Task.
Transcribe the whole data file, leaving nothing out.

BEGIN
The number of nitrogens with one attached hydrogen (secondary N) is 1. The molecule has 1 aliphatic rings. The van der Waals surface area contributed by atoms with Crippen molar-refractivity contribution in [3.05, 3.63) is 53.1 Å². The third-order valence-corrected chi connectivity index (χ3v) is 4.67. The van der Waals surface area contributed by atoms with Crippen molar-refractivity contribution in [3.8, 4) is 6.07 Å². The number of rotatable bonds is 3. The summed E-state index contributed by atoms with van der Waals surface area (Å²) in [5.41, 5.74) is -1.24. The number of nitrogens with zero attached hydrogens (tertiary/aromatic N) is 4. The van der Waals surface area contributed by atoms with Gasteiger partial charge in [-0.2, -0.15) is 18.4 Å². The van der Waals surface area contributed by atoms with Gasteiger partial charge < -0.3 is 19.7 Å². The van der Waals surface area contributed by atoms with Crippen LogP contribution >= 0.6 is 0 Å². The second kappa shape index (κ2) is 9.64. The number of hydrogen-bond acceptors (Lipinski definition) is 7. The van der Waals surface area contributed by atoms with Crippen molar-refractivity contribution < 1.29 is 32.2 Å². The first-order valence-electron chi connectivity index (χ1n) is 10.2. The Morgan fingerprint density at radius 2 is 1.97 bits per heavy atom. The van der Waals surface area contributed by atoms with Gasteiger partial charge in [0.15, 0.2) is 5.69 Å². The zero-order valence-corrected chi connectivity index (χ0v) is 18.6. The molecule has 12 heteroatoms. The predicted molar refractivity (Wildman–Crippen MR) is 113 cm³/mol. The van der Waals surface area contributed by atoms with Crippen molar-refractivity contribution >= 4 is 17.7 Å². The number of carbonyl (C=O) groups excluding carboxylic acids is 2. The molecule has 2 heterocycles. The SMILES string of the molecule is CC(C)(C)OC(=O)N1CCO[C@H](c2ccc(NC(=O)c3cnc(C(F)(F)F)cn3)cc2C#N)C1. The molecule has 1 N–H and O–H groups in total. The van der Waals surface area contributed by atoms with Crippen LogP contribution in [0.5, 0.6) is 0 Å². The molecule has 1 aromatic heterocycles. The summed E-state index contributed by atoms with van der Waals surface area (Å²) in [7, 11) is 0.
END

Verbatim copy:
The number of nitrogens with one attached hydrogen (secondary N) is 1. The molecule has 1 aliphatic rings. The van der Waals surface area contributed by atoms with Crippen molar-refractivity contribution in [3.05, 3.63) is 53.1 Å². The third-order valence-corrected chi connectivity index (χ3v) is 4.67. The van der Waals surface area contributed by atoms with Crippen molar-refractivity contribution in [3.8, 4) is 6.07 Å². The number of rotatable bonds is 3. The summed E-state index contributed by atoms with van der Waals surface area (Å²) in [5.41, 5.74) is -1.24. The number of nitrogens with zero attached hydrogens (tertiary/aromatic N) is 4. The van der Waals surface area contributed by atoms with Gasteiger partial charge in [-0.2, -0.15) is 18.4 Å². The van der Waals surface area contributed by atoms with Gasteiger partial charge < -0.3 is 19.7 Å². The van der Waals surface area contributed by atoms with Crippen LogP contribution >= 0.6 is 0 Å². The second kappa shape index (κ2) is 9.64. The number of hydrogen-bond acceptors (Lipinski definition) is 7. The van der Waals surface area contributed by atoms with Crippen molar-refractivity contribution < 1.29 is 32.2 Å². The first-order valence-electron chi connectivity index (χ1n) is 10.2. The Morgan fingerprint density at radius 2 is 1.97 bits per heavy atom. The van der Waals surface area contributed by atoms with Gasteiger partial charge in [0.15, 0.2) is 5.69 Å². The zero-order valence-corrected chi connectivity index (χ0v) is 18.6. The molecule has 12 heteroatoms. The predicted molar refractivity (Wildman–Crippen MR) is 113 cm³/mol. The van der Waals surface area contributed by atoms with Crippen molar-refractivity contribution >= 4 is 17.7 Å². The number of carbonyl (C=O) groups excluding carboxylic acids is 2. The molecule has 2 heterocycles. The SMILES string of the molecule is CC(C)(C)OC(=O)N1CCO[C@H](c2ccc(NC(=O)c3cnc(C(F)(F)F)cn3)cc2C#N)C1. The molecule has 1 N–H and O–H groups in total. The van der Waals surface area contributed by atoms with Crippen LogP contribution in [0.5, 0.6) is 0 Å². The molecule has 1 aromatic heterocycles. The summed E-state index contributed by atoms with van der Waals surface area (Å²) in [7, 11) is 0.